Support the Show:

Recently we hit the mind-blowing number of 3.5 million downloads of The Slow Home Podcast! This is all thanks to your lovely self and the community of people who listen to the show every week, send in your questions and offer your feedback. I’m so grateful you’re here and part of this, and for anyone who has supported the show in any way over the past year – thank you so much.

If you do love the show and would like to show your support by becoming a patron, head over here to make a small monthly donation (as little as $1 a month) and know that any amount makes a huge difference to us being able to cover costs.

Most importantly, thanks for being here!

Rebecca Sullivan wants you to embrace your inner granny – Summer Series

Photo by Clem Onojeghuo on Unsplash

Hello, and welcome to the Slow Home Summer series! For 5 weeks over December and January we’ll be revisiting some of our favourite episodes from 2017, so we can walk the walk and slow down during the Christmas break. Also it turns out podcasts, just like fine wine, really do get better with age. Whether you missed them the first time around, or are having another listen, we hope you enjoy these poggies as much as we did!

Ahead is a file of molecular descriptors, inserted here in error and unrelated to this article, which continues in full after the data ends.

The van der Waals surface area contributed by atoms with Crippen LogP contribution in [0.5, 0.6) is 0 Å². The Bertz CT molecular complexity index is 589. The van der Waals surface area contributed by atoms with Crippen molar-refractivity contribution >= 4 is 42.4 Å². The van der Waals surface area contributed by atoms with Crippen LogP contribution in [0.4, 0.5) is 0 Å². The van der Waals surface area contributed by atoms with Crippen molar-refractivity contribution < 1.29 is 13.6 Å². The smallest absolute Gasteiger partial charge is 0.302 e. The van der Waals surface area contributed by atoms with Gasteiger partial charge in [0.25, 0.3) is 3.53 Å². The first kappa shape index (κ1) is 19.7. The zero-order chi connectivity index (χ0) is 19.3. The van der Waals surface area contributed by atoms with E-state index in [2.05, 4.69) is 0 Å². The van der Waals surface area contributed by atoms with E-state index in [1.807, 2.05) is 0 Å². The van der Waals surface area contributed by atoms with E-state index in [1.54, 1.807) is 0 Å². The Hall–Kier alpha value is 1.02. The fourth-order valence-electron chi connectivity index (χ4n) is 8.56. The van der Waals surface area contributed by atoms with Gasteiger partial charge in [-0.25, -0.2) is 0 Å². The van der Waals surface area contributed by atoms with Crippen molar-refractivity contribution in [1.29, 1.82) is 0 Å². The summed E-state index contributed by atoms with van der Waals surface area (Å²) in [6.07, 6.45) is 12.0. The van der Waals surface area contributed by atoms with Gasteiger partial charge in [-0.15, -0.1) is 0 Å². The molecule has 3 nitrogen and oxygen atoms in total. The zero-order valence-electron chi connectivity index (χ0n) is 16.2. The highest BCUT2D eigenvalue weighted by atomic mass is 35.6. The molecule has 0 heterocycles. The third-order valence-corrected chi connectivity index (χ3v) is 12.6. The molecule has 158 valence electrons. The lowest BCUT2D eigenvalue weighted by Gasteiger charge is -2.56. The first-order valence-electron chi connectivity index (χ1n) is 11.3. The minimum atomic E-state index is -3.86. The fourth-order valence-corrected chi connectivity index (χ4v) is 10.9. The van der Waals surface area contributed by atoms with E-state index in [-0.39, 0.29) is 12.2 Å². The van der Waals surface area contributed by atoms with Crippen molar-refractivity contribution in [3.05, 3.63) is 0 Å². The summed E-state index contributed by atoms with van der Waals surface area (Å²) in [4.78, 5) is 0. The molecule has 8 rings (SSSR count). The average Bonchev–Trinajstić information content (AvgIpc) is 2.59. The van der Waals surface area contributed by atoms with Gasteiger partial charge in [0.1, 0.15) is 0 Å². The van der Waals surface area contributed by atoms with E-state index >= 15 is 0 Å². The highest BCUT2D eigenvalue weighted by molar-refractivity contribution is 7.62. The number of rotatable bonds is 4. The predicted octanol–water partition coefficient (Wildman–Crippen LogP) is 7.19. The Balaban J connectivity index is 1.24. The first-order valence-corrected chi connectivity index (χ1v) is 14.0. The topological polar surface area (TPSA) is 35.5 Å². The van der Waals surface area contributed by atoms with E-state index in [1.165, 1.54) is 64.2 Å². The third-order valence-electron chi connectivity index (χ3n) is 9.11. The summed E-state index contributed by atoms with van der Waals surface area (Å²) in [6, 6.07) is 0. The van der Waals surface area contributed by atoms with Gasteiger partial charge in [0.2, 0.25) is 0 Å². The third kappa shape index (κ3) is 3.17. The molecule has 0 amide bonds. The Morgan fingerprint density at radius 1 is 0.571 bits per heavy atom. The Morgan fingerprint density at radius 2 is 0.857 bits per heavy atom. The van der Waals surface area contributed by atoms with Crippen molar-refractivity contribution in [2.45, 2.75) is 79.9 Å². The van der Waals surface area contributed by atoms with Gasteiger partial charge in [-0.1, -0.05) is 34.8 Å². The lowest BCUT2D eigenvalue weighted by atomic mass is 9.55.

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I came in to my research for today’s episode with Rebecca Sullivan, founder of the Granny Skills Movement, expecting to spend a significant amount of our chat focusing on her beautiful, most recent book ‘The Art of the Natural Home’. We’d talk about the importance of bicarb soda and the utter delight that is making your own ferments, why we’re seeing a return to the traditions of our grandparents and how it’s been co-opted in to hipster life. And we do discuss all of those things in this poggie.

But what became apparent real quick is that Rebecca is also a woman whose passion for tradition, heritage and intergenerational connection goes way deeper than any riff on green cleaning or sauerkraut could begin to touch. So we dive head-long in to a discussion about her recent pilot program that placed grandparents in local high schools, who then taught students home economics, wood working and other traditional skills. I loved hearing about the impact of this program on not only the kids, but also the grannies who were doing the teaching. It speaks to a significant issue in our society currently, where older people are often marginalised, lonely or left to spend their later years in nursing homes, their wealth of knowledge disappearing as they do.

Granted, that seems heavier listening than a discussion on vinegar and bicarb, but it’s an important one, and something I want to continue exploring over the coming months.